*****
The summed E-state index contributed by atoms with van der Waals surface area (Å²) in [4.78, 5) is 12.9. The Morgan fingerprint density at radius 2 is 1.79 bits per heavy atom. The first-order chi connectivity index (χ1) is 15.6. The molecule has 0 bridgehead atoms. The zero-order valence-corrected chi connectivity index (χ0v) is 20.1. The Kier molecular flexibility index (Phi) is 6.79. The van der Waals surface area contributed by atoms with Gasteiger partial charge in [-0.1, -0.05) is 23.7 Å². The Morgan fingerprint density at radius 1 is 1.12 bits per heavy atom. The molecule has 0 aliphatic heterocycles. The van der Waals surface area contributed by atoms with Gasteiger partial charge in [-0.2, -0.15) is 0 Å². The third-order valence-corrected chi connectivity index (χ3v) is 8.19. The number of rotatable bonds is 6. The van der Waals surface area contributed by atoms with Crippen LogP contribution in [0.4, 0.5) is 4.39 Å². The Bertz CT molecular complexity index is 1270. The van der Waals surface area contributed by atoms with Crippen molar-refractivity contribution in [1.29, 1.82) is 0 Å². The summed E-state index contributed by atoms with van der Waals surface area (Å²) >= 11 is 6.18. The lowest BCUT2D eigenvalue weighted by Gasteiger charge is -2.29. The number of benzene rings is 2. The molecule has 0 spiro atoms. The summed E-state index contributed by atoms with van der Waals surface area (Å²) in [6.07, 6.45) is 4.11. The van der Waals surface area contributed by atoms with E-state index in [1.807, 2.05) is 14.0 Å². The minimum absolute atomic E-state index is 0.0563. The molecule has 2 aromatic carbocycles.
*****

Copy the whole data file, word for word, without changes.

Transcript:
The summed E-state index contributed by atoms with van der Waals surface area (Å²) in [4.78, 5) is 12.9. The Morgan fingerprint density at radius 2 is 1.79 bits per heavy atom. The first-order chi connectivity index (χ1) is 15.6. The molecule has 0 bridgehead atoms. The zero-order valence-corrected chi connectivity index (χ0v) is 20.1. The Kier molecular flexibility index (Phi) is 6.79. The van der Waals surface area contributed by atoms with Gasteiger partial charge in [-0.1, -0.05) is 23.7 Å². The Morgan fingerprint density at radius 1 is 1.12 bits per heavy atom. The molecule has 0 aliphatic heterocycles. The van der Waals surface area contributed by atoms with Gasteiger partial charge in [-0.2, -0.15) is 0 Å². The third-order valence-corrected chi connectivity index (χ3v) is 8.19. The number of rotatable bonds is 6. The van der Waals surface area contributed by atoms with Crippen LogP contribution in [0.4, 0.5) is 4.39 Å². The Bertz CT molecular complexity index is 1270. The van der Waals surface area contributed by atoms with Crippen molar-refractivity contribution in [1.29, 1.82) is 0 Å². The summed E-state index contributed by atoms with van der Waals surface area (Å²) >= 11 is 6.18. The lowest BCUT2D eigenvalue weighted by Gasteiger charge is -2.29. The number of benzene rings is 2. The molecule has 0 spiro atoms. The summed E-state index contributed by atoms with van der Waals surface area (Å²) in [6.07, 6.45) is 4.11. The van der Waals surface area contributed by atoms with E-state index in [1.807, 2.05) is 14.0 Å². The minimum absolute atomic E-state index is 0.0563. The molecule has 2 aromatic carbocycles.